In the case of Meshari with a very bad curve, however, the growth of the spine was almost over as he is 16. The urgency was great and unlike his sister who had it “fixed” but not corrected, Dr. Sridhar was bent on correcting Meshari’s spine, having discussed the pros and cons with his multidisciplinary team which included doctors of neurosurgery, anaesthesia and critical care and ortho and spinal, the Sunday Times learns.
Letting the family know what the doctors could offer as opposed to the family’s expectations, the two-stage operation was fixed for February 2 and 8.
When asked about pain, Meshari who was “on my back” after a vertebra was removed and until the second surgery, in his soft-spoken voice is quick to point out that extreme pain cannot be managed, one can only go through it and tolerate it. It was with a lot of faith in Allah that the family went through this medical ordeal, says Mr. Fahim.........faith, blessings and good doctoring seeing Meshari back on his feet on February 18 and returning home to Sri Lanka from Chennai on March 3.
Pointing out that fixing a bend in the spine is simple but straightening the bend out is where expertise comes into play, Dr. Sridhar who is also an expert in other fields such as brain and spine tumours, vascular neurosurgery, spine fixation surgery to name a few, says this is the gold standard. Correction of scoliosis is important as patients could die at a young age of lung failure due to a decrease in lung volume. While correction also brings relief from severe pain and cosmetic changes are a bonus, the person’s lifespan along with his quality of life improves.
Giving a glimpse of the meticulous skill at work in the operating theatre, Dr. Sridhar says that in the 10-hour first surgery, they went through the left chest wall (thoracotomy) to resection (remove) a wedge of the spine (wedge osteotomy) and also release tissue which was holding the spine-bend. “This was critical surgery done under the microscope using high speed drills,” he says.
When asked whether such long 10-12 hour surgeries are not tiring, he smiles and says that though it is not easy, when a job has to be done, it has to be done.
The second stage involved opening up Meshari from the back and putting titanium rods and screws into place on the spine while closing the wedge-gap. There was a three-dimensional bend in the spine like a spiral, he explains, adding that de-rotation of the spine was also needed. The whole procedure took upto 12 hours.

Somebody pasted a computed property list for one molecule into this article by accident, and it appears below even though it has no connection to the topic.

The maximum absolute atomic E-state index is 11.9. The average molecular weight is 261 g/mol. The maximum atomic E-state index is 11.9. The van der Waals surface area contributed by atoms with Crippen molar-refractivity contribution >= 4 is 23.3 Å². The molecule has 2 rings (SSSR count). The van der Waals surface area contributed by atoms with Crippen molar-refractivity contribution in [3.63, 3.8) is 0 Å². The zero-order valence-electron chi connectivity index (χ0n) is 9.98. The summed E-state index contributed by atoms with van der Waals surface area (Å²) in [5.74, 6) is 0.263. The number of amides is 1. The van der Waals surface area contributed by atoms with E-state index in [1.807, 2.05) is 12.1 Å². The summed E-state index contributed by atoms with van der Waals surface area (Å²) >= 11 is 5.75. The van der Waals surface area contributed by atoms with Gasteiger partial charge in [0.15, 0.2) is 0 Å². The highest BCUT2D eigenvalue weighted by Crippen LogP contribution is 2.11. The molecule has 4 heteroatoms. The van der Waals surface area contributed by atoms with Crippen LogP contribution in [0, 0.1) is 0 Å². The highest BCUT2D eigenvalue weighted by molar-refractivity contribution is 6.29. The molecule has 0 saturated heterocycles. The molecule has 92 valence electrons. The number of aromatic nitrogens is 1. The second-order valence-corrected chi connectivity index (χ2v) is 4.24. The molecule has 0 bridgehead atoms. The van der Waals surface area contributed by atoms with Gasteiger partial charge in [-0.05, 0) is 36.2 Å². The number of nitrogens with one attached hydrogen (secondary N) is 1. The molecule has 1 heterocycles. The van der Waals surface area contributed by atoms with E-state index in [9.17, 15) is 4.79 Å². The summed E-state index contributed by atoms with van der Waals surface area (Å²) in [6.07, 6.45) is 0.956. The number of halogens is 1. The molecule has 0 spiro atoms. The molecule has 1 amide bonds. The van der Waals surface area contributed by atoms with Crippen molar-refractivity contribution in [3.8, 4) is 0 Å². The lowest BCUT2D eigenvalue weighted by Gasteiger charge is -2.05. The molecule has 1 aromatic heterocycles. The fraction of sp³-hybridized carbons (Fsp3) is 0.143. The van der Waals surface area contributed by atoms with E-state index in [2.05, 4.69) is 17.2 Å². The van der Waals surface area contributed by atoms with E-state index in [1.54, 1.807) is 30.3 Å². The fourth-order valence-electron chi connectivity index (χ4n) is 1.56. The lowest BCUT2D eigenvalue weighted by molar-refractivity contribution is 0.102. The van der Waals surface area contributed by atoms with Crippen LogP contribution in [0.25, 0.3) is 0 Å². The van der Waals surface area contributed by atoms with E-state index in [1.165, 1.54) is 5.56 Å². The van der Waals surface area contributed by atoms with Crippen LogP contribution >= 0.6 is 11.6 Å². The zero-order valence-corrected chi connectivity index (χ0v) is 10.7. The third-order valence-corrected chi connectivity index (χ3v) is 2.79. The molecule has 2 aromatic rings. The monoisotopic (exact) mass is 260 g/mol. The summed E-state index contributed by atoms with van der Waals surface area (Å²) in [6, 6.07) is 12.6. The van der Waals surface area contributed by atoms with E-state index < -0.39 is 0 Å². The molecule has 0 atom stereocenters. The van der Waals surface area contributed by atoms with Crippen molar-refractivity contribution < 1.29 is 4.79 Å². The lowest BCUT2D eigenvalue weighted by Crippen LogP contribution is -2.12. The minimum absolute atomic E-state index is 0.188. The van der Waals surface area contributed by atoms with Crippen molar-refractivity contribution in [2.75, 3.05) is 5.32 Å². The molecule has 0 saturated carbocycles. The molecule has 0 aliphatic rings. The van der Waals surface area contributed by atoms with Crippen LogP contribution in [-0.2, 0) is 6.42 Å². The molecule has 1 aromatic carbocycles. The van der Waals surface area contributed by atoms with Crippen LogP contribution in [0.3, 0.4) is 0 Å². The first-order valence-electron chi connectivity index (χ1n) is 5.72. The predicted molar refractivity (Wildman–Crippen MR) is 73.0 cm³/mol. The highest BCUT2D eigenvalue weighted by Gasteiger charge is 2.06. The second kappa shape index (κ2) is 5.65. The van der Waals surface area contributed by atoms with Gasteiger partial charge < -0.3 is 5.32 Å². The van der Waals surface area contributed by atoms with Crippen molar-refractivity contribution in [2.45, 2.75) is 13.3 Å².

Knowing from childhood that he wanted to be a doctor, then a surgeon and then a neurosurgeon, work which he finds “fascinating” and would take up even in his next birth, under Dr. Sridhar’s gifted hands patients who undergo general spine surgery face a risk less than 1%, for spinal tumours less than 3% and for scoliosis less than 10%.
“Unexpected” were the results, says this Neurosurgeon who has followed his pioneer uncle, Prof. B. Ramamurthi, into this intricate and complex field. “Our expectations for Meshari were a 20-25% correction of the spine but we achieved almost 60-65%.”
For Dr. Sridhar gratification comes from seeing patients like Meshari go home with a smile.
Prevention the best
Prevention of scoliosis is the best, says Dr. Sridhar, pointing out that a simple measure of vital importance is for women to start taking folic acid when planning a pregnancy.
Take folic acid before you become pregnant, he says, advising couples to avoid consanguineous (between relatives) marriages and also to have babies when the mother is young. If the first baby comes after the mother is over 30 there could be problems.
Research indicates that globally the prevalence of scoliosis is between 0.5-4.5%, says Dr. Sridhar, although there are no figures for the Indian subcontinent.
He urges people not to be fearful of spinal surgery if they are in the hands of the “right” experts with experience, as the benefits outweigh the risks.